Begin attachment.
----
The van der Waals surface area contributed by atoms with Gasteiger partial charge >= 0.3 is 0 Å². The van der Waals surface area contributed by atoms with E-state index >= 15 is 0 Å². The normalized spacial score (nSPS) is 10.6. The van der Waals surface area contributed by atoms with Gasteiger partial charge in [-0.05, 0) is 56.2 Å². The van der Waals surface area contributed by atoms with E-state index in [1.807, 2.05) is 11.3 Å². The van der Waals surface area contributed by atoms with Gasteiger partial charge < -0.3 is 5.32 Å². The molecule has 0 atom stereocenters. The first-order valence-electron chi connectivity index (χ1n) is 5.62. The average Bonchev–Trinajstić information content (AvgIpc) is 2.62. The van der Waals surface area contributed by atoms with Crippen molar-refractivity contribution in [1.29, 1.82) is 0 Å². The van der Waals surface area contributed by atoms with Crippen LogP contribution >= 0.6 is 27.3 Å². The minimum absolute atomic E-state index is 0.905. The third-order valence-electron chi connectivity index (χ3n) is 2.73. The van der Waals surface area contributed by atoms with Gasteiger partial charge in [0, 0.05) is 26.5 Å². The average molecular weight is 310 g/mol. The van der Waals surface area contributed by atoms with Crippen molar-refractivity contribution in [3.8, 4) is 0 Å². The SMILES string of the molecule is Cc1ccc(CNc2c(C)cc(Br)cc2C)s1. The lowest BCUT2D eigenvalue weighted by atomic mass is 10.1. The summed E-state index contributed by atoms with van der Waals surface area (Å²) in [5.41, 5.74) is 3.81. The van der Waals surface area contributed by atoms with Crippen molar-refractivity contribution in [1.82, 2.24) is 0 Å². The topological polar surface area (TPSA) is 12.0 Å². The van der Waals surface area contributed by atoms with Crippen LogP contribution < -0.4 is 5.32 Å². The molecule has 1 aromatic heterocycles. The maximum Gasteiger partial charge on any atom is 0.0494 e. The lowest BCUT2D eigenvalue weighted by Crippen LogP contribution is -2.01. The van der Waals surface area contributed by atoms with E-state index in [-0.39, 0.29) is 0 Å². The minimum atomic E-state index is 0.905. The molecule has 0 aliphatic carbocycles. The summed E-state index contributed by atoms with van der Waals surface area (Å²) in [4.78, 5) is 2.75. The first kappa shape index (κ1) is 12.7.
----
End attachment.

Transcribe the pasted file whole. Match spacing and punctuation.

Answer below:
The van der Waals surface area contributed by atoms with Gasteiger partial charge >= 0.3 is 0 Å². The van der Waals surface area contributed by atoms with E-state index >= 15 is 0 Å². The normalized spacial score (nSPS) is 10.6. The van der Waals surface area contributed by atoms with Gasteiger partial charge in [-0.05, 0) is 56.2 Å². The van der Waals surface area contributed by atoms with E-state index in [1.807, 2.05) is 11.3 Å². The van der Waals surface area contributed by atoms with Gasteiger partial charge < -0.3 is 5.32 Å². The molecule has 0 atom stereocenters. The first-order valence-electron chi connectivity index (χ1n) is 5.62. The average Bonchev–Trinajstić information content (AvgIpc) is 2.62. The van der Waals surface area contributed by atoms with Crippen molar-refractivity contribution in [1.29, 1.82) is 0 Å². The van der Waals surface area contributed by atoms with Crippen LogP contribution >= 0.6 is 27.3 Å². The minimum absolute atomic E-state index is 0.905. The third-order valence-electron chi connectivity index (χ3n) is 2.73. The van der Waals surface area contributed by atoms with Gasteiger partial charge in [0, 0.05) is 26.5 Å². The average molecular weight is 310 g/mol. The van der Waals surface area contributed by atoms with Crippen molar-refractivity contribution in [3.8, 4) is 0 Å². The SMILES string of the molecule is Cc1ccc(CNc2c(C)cc(Br)cc2C)s1. The lowest BCUT2D eigenvalue weighted by atomic mass is 10.1. The summed E-state index contributed by atoms with van der Waals surface area (Å²) in [5.41, 5.74) is 3.81. The van der Waals surface area contributed by atoms with Crippen molar-refractivity contribution in [1.82, 2.24) is 0 Å². The topological polar surface area (TPSA) is 12.0 Å². The van der Waals surface area contributed by atoms with Crippen LogP contribution < -0.4 is 5.32 Å². The molecule has 1 aromatic heterocycles. The maximum Gasteiger partial charge on any atom is 0.0494 e. The lowest BCUT2D eigenvalue weighted by Crippen LogP contribution is -2.01. The van der Waals surface area contributed by atoms with E-state index in [-0.39, 0.29) is 0 Å². The minimum atomic E-state index is 0.905. The molecule has 0 aliphatic carbocycles. The summed E-state index contributed by atoms with van der Waals surface area (Å²) in [4.78, 5) is 2.75. The first kappa shape index (κ1) is 12.7.